Except for minor differences due to rounding, the unique product field counts in the fractional counts table should sum to the totals displayed in other PTMT utility patent statistical reports applied to the same time periods.
As of December 31, 2008. the TAF database includes bibliographic data items for over 4.3 million U.S. utility patents issued since 1963 and 370,000 non-utility patents issued since 1977. While every effort is made to ensure accurate data for all patents, the size and complexity of the database prevent achievement of a totally "clean" record. The following points are noted.
In many of the tables in this report, patent data are distributed by the year in which the patents were granted. In addition, many tables distribute patent data by the year in which each granted patent was filed (i.e., the year of patent application).
Distributing patent grants by the year in which they were filed can be useful in analyses of patent activity, It should be noted, however, that DATA FOR THOSE APPLICATIONS WHICH WERE FILED BUT NEVER ISSUED (HISTORICALLY ABOUT 25% OF TOTAL FILINGS) ARE NOT INCLUDED IN ANY TABLES IN THIS REPORT.
Data displaying patents, as distributed by their year of application, are of significant value since the date an application was filed more accurately reflects when the technology was developed. Additionally, fluctuations in patent data distributed by application date are much more likely to reflect changes in technological activity, since such fluctuations would for the most part be immune to changes in U.S. Patent and Trademark Office (USPTO) processing such as occurred in years such as 1986 when the USPTO issued fewer patents than would normally have been expected due to a lack of funds to print patents. Note that a patent's "pendency" can be quite variable from one patent to another thereby affecting the date of patent grant. Such variation in pendency is determined by many factors, including USPTO workload (which varies between technologies), budget and manpower levels, patent printing schedules, etc.
Since the average time period between the filing for a patent and the issuing of the patent (i.e., a patent's "pendency") is about 32 months, patent counts displayed in the tables that distribute counts by year of patent application are incomplete for the years 2000 - 2008. This is because a significant number of the applications filed from 2000 - December 2008, which will ultimately become patents, were still pending in December 2008. Since they had not yet become patents as of December 2008 (i.e., the patents included in these tables are limited to those patents that were granted from 1969 through December 2008), they are not counted in these tables.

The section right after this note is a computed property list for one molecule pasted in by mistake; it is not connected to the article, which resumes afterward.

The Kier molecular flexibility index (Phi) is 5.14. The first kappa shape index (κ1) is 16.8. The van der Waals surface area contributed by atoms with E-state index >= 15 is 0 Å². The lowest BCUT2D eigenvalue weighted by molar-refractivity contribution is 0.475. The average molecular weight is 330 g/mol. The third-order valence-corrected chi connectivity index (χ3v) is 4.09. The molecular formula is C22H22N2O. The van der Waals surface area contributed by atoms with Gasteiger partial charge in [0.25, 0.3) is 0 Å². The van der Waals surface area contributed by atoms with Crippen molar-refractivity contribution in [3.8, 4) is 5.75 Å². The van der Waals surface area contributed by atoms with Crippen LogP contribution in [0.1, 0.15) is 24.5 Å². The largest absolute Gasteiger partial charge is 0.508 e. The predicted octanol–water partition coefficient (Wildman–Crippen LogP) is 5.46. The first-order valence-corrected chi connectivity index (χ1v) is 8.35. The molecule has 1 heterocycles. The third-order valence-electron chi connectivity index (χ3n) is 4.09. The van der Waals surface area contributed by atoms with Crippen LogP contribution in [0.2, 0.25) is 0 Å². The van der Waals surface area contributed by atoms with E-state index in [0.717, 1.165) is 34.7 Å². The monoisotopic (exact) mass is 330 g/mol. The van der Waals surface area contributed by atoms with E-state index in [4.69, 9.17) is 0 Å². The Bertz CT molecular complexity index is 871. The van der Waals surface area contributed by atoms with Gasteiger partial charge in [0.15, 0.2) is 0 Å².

As of 12/31/2008, utility patent application data were approximately 98% complete for patent applications filed in calendar year 2000, 93% complete for calendar year 2001 filings, 90% complete for calendar year 2002 filings, 78% complete for calendar year 2003 filings, 60% complete for applications filed in 2004, 37% complete for applications filed in 2005, and 17% complete for applications filed in 2006. They were essentially complete for applications filed prior to calendar year 2000.
Use of spreadsheet software may facilitate analysis of the data contained in these tables. Users should note that many spreadsheet software programs (e.g., Microsoft Excel) can import these tables directly for analysis and data manipulation. Check the spreadsheet software documentation for details.
Some web browsers will print these tables acceptably. Printing in landscape mode using a small text font is suggested. Also, importing the web page into spreadsheet or word-processing software may allow a user additional flexibility for formatting the tables for printing. Check the corresponding software documentation for details.
The U.S. Patent and Trademark Office (USPTO), Patent Technology Monitoring Team compiled patent data in this report, with the support of the National Science Foundation (NSF), Science and Engineering Indicators Program. Use and further release of these data, in whole or in part, are permitted. However, acknowledgment of the source of the data and absolution of the NSF or USPTO from responsibility for any opinions or recommendations expressed in any document using or containing the data are required. The following language is recommended:
Patent data appearing in this document were prepared under the support of the National Science Foundation, Science and Engineering Indicators Program, by the U.S. Patent and Trademark Office, Patent Technology Monitoring Team. Any opinions or recommendations expressed in this document are those of the authors and do not necessarily reflect the views of the National Science Foundation or the U.S. Patent and Trademark Office.